Nesting birds have some great new real estate at BRLT

Wed, 04/14/2021 - 8:00am

    Spring is here and that means that birds are returning to the Boothbay region and some are beginning to pair up and build nests. Mating pairs are in search of the perfect place to raise their broods, and each species has its own particular housing requirements. For cavity nesters such as wood ducks, kestrels and bluebirds, that means finding just the right hollow that is protected, adequately deep, and ideally suited for allowing parents safe passage but limiting access to potential predators or other dangers. At Boothbay Region Land Trust, a few dedicated volunteers led by long-time birder, Stan Wakefield, have been hard at work making sure that a variety of homes are available to these feathered families on our preserves.

    Last spring, with the support of the land trust, Wakefield built and installed a number of bird nesting boxes at three preserves: Oak Point Farm, Lobster Cove Meadow, and Singing Meadows. These boxes included eleven small boxes suited to species such as the Eastern bluebird or the black-capped chickadee, one box dedicated wood ducks, and one medium-sized nesting box that would support kestrels, woodpeckers, or small owls. Throughout the season, Wakefield and fellow volunteer, Michael Warren, faithfully monitored each of the boxes weekly throughout the nesting season from April through September. They tracked nest building, egg laying, and nestling progress with photos and data collection. The information gathered provided a wonderful glimpse into the lifecycles of some of our local birds, while also contributing to NestWatch, a citizen-science monitoring effort through the Cornell Lab of Ornithology. Overall in the inaugural season, 48+ new birds from six different species were documented on the land trust preserves through this effort. This of course, captured only a small sample of the numerous birds that utilize BRLT properties for nesting each year, many of which make their homes in the plentiful natural habitats available on the preserves.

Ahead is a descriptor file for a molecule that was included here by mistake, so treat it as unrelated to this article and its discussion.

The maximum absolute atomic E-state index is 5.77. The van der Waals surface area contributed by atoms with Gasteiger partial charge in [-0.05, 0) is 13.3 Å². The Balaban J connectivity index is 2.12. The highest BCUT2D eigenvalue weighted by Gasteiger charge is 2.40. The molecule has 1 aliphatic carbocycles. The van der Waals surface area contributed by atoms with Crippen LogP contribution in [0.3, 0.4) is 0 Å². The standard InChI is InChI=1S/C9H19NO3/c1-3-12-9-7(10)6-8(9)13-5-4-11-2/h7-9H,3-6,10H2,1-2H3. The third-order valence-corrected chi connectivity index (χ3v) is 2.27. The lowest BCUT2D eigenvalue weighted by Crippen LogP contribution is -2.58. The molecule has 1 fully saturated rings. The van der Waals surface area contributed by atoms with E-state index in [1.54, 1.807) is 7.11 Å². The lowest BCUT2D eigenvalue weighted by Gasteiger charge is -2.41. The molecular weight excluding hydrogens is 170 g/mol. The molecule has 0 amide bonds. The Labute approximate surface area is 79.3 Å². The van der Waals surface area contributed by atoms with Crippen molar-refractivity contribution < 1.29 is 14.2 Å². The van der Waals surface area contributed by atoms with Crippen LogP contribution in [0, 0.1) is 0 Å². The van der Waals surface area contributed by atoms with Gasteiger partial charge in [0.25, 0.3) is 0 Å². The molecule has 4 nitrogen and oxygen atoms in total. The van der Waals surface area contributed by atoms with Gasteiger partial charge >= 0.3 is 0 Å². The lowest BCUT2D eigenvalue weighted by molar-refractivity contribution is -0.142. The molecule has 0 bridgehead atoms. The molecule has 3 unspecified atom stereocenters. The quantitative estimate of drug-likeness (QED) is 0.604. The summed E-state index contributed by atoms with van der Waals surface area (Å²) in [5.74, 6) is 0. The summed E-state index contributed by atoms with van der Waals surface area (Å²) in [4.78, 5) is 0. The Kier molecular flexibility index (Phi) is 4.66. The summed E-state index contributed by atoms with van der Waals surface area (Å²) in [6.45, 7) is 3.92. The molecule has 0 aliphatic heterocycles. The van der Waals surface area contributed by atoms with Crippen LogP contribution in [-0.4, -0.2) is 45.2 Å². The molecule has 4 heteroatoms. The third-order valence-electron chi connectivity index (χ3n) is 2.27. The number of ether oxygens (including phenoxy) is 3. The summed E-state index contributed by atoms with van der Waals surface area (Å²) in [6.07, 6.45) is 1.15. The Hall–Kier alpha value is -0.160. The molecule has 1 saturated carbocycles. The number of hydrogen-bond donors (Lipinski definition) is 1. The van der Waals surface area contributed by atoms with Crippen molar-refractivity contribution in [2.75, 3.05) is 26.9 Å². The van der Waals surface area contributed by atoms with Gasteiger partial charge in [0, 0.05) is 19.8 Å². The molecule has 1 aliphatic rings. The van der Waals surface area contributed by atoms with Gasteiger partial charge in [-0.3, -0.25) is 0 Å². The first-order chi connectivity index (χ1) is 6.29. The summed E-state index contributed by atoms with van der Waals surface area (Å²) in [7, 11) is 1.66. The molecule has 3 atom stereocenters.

This season, with Wakefield’s oversight, the land trust continues to expand the monitoring effort by adding an additional preserve with bird boxes at Penny Lake, as well as increasing the number of boxes at other locations. In total, there are currently 17 bird boxes being monitored this year: 7 at Oak Point Farm; 2 at Lobster Cove Meadow; 6 at Singing Meadows; and 2 at Penny Lake. Fourteen of these are for small birds located at all four preserves, one is for wood-ducks at Oak Point Farm, and 2 are for medium-size birds like kestrels at Oak Point Farm and Singing Meadows. The box locations have been carefully selected to ensure appropriate habitat for the intended birds, and are properly spaced for successful rearing of chicks.

    With the additional boxes to track, more volunteers have joined the monitoring effort. You can keep track of all the nesting progress in these boxes throughout the season, with insights into bird behavior and plentiful pictures of baby bids, on the land trust’s birding blog, The Bird Word, at bbrlt.org/the-bird-word. The blog is also a great site to visit prior to heading out for a walk at the preserves to get updates on active nesting before your visit. Observes to the preserves can view the boxes from the trails (please refrain from closely approaching or disturbing them). Patient visitors are likely to enjoy sights such as parents guarding boxes, or delivering food to newly hatched chicks. Binoculars are helpful in getting the best views, and you’ll probably catch plenty of other feathered flyers between boxes. Happy viewing!